UNAUTHORIZED USE OF BISECTED STAMPS

The St.Thomas Post Office used a 4 rings cancel to cancel stamps on mail that arrived without a cancel. It is seen on approximately 1% af bisected mail.

Franked with 1 cent - 5 cents and a bisected -total of 8 cents.
The letter has the 4 rings ship postmark and a "C" on the back and an arrival postmark St.Thomas April 7.

The bisected stamp was not accepted because the bisected could not be used with other stamps, therefore stamped "T"

On Convention in Paris in 1878 - it was decided that lack of postage (in centimeters) were applied in black numbers next to the stamps. The  post office in København (Copenhagen) would then charge double porto converted to Danish currency. 

Not Accepted (missing postage) 2 cents - 10 centimeters was applied - "16 øre in red".  The 1 cent and 5 cents stamps were accepted for 6 cents.

In Copenhagen - there was uncertainty about the rules for using bisected stamps with other stamps and as they had previously been asked to repay not accepted porto - the bisected was accepted and stamped Kjøbenhavn April 24 1903.

REGISTERED MAIL AND OTHER COMBINATION USES

Franked with 42 cents - Anbefalet (Registered) from Christiansted March 11 1903 to Copenhagen. Backstamped St.Thomas March 14 and Copenhagen. Printing 3. A very rare - and perhaps unique cover.

Partial cancelled Christiansted February 17 and stamped Anbefalet (Danish for Registered). A unique partial.

The post office had specified that the bisected stamp could not be used in combinations with any other stamps to pay postage in excess of 2 cents. This partial canceled Christiansted February 17 is an exception since the 5 cents stamp was used to pay the registration fee. This partial and the large cover shown above are the only two known examples of a bisected stamp used on registered mail and with the registry cancel “Anbefalet” (the large partial further below has a hand written "Registered" and a blue registration mark - but not the cancel "Anbefalet").
Printing 4 and used within the 1 cent stamp depletion period.

There are only three known partials where the bisected has been cancelled in combination with a 5 cents. The cover is lacking a Danish Registry mark (Anbefalet) which where only used in the Christiansted Post Office. The 5 cents would have paid the registration fee in addition to the 2 cents letter rate - but we will never know the full story.
Postmark Frederiksted February 17.

Victor Engstrom mentioned that there were no known examples of a bisected stamp used together with a registration fee (Anbefalet) - and that it was not known if that practice would have been accepted. Such a letter would have had a 5 cents stamp paying the registration fee in addition to a 2 cents letter rate. Such examples are now known - though it is partials and not a complete letter.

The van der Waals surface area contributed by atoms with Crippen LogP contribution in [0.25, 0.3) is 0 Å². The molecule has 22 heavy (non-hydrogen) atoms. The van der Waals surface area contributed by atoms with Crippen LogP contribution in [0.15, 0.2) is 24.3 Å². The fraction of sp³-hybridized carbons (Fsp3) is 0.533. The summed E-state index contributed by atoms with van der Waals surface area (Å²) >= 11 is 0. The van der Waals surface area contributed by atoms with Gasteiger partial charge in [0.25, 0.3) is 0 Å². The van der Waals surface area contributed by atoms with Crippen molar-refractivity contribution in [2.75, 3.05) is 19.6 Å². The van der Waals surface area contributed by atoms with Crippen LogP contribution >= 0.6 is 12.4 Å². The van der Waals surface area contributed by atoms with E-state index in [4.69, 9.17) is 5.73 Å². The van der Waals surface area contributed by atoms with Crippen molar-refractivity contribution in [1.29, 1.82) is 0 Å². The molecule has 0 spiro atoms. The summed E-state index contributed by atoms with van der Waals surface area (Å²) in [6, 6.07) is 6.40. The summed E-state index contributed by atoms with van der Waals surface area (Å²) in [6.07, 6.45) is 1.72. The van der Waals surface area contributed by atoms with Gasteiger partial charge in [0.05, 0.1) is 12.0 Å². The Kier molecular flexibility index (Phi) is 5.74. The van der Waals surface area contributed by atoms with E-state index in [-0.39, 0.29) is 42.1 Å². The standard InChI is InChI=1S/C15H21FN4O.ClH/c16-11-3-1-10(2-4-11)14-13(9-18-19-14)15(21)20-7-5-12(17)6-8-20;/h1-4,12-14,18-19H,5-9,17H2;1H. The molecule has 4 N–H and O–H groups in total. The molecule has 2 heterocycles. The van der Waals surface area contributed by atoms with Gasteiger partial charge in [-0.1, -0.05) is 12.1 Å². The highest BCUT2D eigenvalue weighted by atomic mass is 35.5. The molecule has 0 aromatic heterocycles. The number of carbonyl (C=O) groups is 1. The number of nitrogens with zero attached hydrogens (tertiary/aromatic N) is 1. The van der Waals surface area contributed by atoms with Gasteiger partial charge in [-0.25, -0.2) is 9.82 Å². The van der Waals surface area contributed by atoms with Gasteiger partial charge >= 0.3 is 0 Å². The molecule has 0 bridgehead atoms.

One has a registry cancel in danish "Anbefalet" next to the stamps. This registry cancel is only used in the Christiansted Post Office. 

The other partial is from Frederiksted (see smaller photo) - the same date February 17 - but obviosuly lacking the Danish Registry (Anbefalet) marking.

LOCALLY MAILED PARTIAL WITH 10 CENTS TOTAL POSTAGE

Partial. Cancelled Christiansted March 7.

As previously mentioned the official instruction regarding the use of bisected stamps specified that a bisected stamp was not to be used together with other stamps on mail that required more than two cents postage.

Ten cents postage was required for local mail that weighed 61-75 gram. (5 weight class) That weight could have been met with two 5 cents stamps.  

The letter is certainly sent from St.Thomas via mail boat (letter box) and was first stamped upon arrival in Christiansted. The Christiansted Post Office accepted the letter and cancelled the bisected as it originated from St. Thomas where bisected were authorized.

Since it is a partial it is not known, if the Christiansted Post Office did allov the use of a bisected stamp with other 4 cents stamps. If so it is a great rarity. However - it could also have been marked postage due which could have been noticed on that part of the wrapper which was removed. It may also be a deliberate overpayment of two or more cents. 

Partial. Cancelled March 13 1903. Assuming a total of 10 cents postage to pay for local mail - weight class 61-75 gram - but we will never know. Bisected 4 cents combined with 8 cents 1902 on 10 cents provisional stamp. A rare partial.

St.Thomas, February-June 1903 - large cut from St.Thomas to Hamburg. Franked with 5 Cents Coat of Arms and 2 cents bisected tied by St.Thomas. This is part of a registered sample without value. Registration mark Danish West Indies R No. 1623 in blue. 2 Cents rate sample of no value - 5 cents registration fee (1.1.1902-14.7.1905) - a total of 7 cents rate. Correct franking (Frank Banke).

Locally mailed partial with 6 cents total postage. The letter is sent from Christiansted via mailship (letter box) to St.Thomas. It was only stamped upon arrival in St.Thomas. The St.Thomas Postoffice did not accept the bisected together with other stamps - therefore the bisected is not stamped (Jan Læby).

This unique cover was destined for St. Lucia - B.W.I.. It shows the letter box St. Thomas 4 rings cancels as it went from Christiansted to St. Thomas and then to St. Lucia. The bisect was not cancelled as 5 cents postage was sufficient to pay for letters travelling within the 300 nautical miles zone (in this case counting the distance between the origin town Christiansted to St. Lucia).
Backstamped St. Thomas March 9 and Castries St. Lucia March 12. Also stamped with a 'C' showing the Christiansted origin. The stamped 4 cents shows the oval flaw with the "defected and rounded horizontal line of large 4". A bit tricky to see on this scan and when almost hidden behind the cancel.

Please read more about this cover in 300 NAUTICAL MILES